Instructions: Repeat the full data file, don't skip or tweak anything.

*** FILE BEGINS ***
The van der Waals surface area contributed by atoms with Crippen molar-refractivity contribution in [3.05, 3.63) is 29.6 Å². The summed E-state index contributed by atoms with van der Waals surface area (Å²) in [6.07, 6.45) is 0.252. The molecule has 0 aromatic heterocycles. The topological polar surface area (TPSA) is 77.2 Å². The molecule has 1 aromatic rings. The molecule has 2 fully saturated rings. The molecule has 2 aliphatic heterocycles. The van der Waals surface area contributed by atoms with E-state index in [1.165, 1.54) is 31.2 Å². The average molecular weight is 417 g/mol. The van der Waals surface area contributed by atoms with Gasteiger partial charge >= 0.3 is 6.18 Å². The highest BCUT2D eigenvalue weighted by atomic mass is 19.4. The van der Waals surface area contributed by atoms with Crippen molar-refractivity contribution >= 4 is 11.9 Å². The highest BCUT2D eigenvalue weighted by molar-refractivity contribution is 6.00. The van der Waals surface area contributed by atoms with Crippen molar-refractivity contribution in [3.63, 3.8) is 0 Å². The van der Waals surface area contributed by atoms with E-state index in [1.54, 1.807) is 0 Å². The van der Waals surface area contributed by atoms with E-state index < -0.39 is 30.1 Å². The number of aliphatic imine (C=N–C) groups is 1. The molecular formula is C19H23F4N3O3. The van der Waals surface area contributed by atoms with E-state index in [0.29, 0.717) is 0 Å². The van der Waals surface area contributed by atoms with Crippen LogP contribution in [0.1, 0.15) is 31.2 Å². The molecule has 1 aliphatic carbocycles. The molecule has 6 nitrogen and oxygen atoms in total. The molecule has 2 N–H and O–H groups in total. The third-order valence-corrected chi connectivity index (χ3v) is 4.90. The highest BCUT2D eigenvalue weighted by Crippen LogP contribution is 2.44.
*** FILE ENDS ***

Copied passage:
The van der Waals surface area contributed by atoms with Crippen molar-refractivity contribution in [3.05, 3.63) is 29.6 Å². The summed E-state index contributed by atoms with van der Waals surface area (Å²) in [6.07, 6.45) is 0.252. The molecule has 0 aromatic heterocycles. The topological polar surface area (TPSA) is 77.2 Å². The molecule has 1 aromatic rings. The molecule has 2 fully saturated rings. The molecule has 2 aliphatic heterocycles. The van der Waals surface area contributed by atoms with E-state index in [1.165, 1.54) is 31.2 Å². The average molecular weight is 417 g/mol. The van der Waals surface area contributed by atoms with Gasteiger partial charge >= 0.3 is 6.18 Å². The highest BCUT2D eigenvalue weighted by atomic mass is 19.4. The van der Waals surface area contributed by atoms with Crippen molar-refractivity contribution >= 4 is 11.9 Å². The highest BCUT2D eigenvalue weighted by molar-refractivity contribution is 6.00. The van der Waals surface area contributed by atoms with Crippen molar-refractivity contribution in [3.63, 3.8) is 0 Å². The van der Waals surface area contributed by atoms with E-state index in [1.54, 1.807) is 0 Å². The van der Waals surface area contributed by atoms with E-state index < -0.39 is 30.1 Å². The number of aliphatic imine (C=N–C) groups is 1. The molecular formula is C19H23F4N3O3. The van der Waals surface area contributed by atoms with E-state index in [0.29, 0.717) is 0 Å². The van der Waals surface area contributed by atoms with Crippen LogP contribution in [0.1, 0.15) is 31.2 Å². The molecule has 1 aliphatic carbocycles. The molecule has 6 nitrogen and oxygen atoms in total. The molecule has 2 N–H and O–H groups in total. The third-order valence-corrected chi connectivity index (χ3v) is 4.90. The highest BCUT2D eigenvalue weighted by Crippen LogP contribution is 2.44.